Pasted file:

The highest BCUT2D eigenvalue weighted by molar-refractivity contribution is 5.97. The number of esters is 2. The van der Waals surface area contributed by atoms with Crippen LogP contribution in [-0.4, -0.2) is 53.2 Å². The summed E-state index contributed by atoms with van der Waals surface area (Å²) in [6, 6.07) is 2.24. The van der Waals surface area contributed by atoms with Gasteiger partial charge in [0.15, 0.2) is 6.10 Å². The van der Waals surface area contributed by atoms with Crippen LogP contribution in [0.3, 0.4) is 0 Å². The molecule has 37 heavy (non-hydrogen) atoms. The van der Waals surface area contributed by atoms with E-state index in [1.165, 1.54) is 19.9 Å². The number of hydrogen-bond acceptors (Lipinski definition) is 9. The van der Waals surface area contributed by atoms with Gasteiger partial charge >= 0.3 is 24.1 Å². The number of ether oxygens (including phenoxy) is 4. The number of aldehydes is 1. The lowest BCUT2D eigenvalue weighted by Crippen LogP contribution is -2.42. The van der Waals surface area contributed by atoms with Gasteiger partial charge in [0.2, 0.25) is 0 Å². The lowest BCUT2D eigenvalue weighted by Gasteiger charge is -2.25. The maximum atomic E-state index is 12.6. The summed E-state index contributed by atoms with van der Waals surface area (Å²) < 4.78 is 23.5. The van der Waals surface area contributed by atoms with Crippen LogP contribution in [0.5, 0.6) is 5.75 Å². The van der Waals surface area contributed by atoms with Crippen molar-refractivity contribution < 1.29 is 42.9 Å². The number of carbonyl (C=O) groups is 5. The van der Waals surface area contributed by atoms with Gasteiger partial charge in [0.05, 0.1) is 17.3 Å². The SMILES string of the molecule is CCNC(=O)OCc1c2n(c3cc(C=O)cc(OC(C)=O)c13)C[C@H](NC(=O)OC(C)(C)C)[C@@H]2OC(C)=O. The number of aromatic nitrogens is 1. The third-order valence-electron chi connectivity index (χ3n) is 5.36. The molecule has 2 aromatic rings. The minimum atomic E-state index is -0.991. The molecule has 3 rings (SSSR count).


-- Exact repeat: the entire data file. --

The highest BCUT2D eigenvalue weighted by molar-refractivity contribution is 5.97. The number of esters is 2. The van der Waals surface area contributed by atoms with Crippen LogP contribution in [-0.4, -0.2) is 53.2 Å². The summed E-state index contributed by atoms with van der Waals surface area (Å²) in [6, 6.07) is 2.24. The van der Waals surface area contributed by atoms with Gasteiger partial charge in [0.15, 0.2) is 6.10 Å². The van der Waals surface area contributed by atoms with Crippen LogP contribution in [0.3, 0.4) is 0 Å². The molecule has 37 heavy (non-hydrogen) atoms. The van der Waals surface area contributed by atoms with E-state index in [1.165, 1.54) is 19.9 Å². The number of hydrogen-bond acceptors (Lipinski definition) is 9. The van der Waals surface area contributed by atoms with Gasteiger partial charge >= 0.3 is 24.1 Å². The number of ether oxygens (including phenoxy) is 4. The number of aldehydes is 1. The lowest BCUT2D eigenvalue weighted by Crippen LogP contribution is -2.42. The van der Waals surface area contributed by atoms with Gasteiger partial charge in [0.2, 0.25) is 0 Å². The lowest BCUT2D eigenvalue weighted by Gasteiger charge is -2.25. The maximum atomic E-state index is 12.6. The summed E-state index contributed by atoms with van der Waals surface area (Å²) < 4.78 is 23.5. The van der Waals surface area contributed by atoms with Crippen LogP contribution in [0.5, 0.6) is 5.75 Å². The van der Waals surface area contributed by atoms with Crippen molar-refractivity contribution < 1.29 is 42.9 Å². The number of carbonyl (C=O) groups is 5. The van der Waals surface area contributed by atoms with Gasteiger partial charge in [0.05, 0.1) is 17.3 Å². The SMILES string of the molecule is CCNC(=O)OCc1c2n(c3cc(C=O)cc(OC(C)=O)c13)C[C@H](NC(=O)OC(C)(C)C)[C@@H]2OC(C)=O. The number of aromatic nitrogens is 1. The third-order valence-electron chi connectivity index (χ3n) is 5.36. The molecule has 2 aromatic rings. The minimum atomic E-state index is -0.991. The molecule has 3 rings (SSSR count).